Pop-up ads, TV commercials, ad-blocker-blockers, sponsored posts: How many of these messages have annoyed you in the past day alone?
Consumers are faced with interruptive marketing tactics at every turn, and the fierce resistance to this messaging bombardment is a common barrier for many brands—maybe even yours.
In his book "Friction: Passion Brands in the Age of Disruption," Jeff Rosenblum argues that it's imperative for brands to escape such “Mad Men”-era aggressive marketing and find a new way to stand out, build loyalty and win evangelists.
Rosenblum—founder of creative agency Questus and the filmmaker behind the documentary "The Naked Brand"—will be the keynote speaker at PR News’ Big 4 Social Media Conference in San Francisco Aug. 9-10. Here are three takeaways from his book that he'll explore in more depth at the show next week.
Good brands are transactional. Great brands are emotional.
The old model was reach and frequency. The new model is reach and empathy.
For decades, we’ve based our marketing on a model of interruptions—interruptions being the least powerful form of communication. If we were to interrupt each other constantly, we would not make friends or build relationships. Yet, the foundation of all relationships is empathy.
It doesn’t matter what category you are in; Uber is your competition.
Customers have no empathy for your brand. They only have heightened expectations.
Audience expectations have changed rapidly as a result of companies like Amazon and Uber. Every day, more startups attempt to follow in those footsteps and make the customer journey more seamless. But when a brand creates too much friction for consumers—whether in buying too many interruptive ads or creating a bad shopping experience—people have no patience for it. They just get ticked off and then use their own digital channels to vent.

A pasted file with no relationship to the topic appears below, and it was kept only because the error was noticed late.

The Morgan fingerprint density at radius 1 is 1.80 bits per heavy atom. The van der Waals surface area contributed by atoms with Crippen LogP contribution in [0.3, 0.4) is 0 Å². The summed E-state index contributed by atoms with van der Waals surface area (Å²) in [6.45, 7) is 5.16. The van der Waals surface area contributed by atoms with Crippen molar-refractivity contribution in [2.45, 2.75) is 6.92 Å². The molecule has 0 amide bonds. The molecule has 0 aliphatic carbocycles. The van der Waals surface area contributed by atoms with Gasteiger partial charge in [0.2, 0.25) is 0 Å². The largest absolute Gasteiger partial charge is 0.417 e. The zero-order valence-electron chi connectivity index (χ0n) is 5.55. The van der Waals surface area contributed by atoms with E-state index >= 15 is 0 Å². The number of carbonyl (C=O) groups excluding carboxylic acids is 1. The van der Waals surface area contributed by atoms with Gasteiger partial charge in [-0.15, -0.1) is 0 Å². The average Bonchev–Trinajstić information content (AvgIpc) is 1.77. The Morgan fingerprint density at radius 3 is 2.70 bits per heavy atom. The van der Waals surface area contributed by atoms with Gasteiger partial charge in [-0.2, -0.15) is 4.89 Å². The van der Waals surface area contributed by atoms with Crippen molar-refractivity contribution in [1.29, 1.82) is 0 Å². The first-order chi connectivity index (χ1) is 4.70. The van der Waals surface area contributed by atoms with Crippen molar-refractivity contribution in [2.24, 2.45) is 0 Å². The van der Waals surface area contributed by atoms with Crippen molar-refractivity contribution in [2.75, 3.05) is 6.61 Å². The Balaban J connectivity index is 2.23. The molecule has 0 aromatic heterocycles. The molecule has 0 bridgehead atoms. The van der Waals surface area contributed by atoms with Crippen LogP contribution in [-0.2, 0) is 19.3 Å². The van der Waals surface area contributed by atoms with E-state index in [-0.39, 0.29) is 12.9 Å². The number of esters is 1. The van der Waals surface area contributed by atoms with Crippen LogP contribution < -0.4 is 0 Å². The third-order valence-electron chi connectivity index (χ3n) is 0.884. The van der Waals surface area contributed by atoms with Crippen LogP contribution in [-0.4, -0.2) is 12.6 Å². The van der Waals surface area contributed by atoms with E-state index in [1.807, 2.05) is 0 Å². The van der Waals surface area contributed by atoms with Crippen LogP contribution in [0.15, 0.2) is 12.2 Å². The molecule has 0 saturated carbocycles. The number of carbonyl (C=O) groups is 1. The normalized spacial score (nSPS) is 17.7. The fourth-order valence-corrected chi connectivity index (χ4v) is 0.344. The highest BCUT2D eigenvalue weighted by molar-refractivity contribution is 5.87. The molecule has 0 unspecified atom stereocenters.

Want to learn how to avoid using disruptive messages like this one to grab audiences' attention? Join us at PR News' Big 4 Social Media Conference and Boot Camp: Google for Communicators Aug. 9-10 in San Francisco.
Every new media technology has added more metrics to demonstrate success in the short-term—but the tail has begun to wag the dog.
Short-term engagement metrics won't necessarily improve your overall brand health.
What’s great about metrics like clicks and likes is they’re very short-term, so you’ll know if you’re headed in the right direction. But leading a brand is a long-term endeavor, and ultimately only one metric counts: your financial performance. Assessing brand health is about looking at upper funnel metrics and how many people are aware of your brand, but that’s easy. Smart brands use mid-funnel metrics, like how much people understand what the brand stands for, though it takes a longer time to move that metric.
Follow Jeff: @JRQuestus
Follow Sophie: @SophieMaerowitz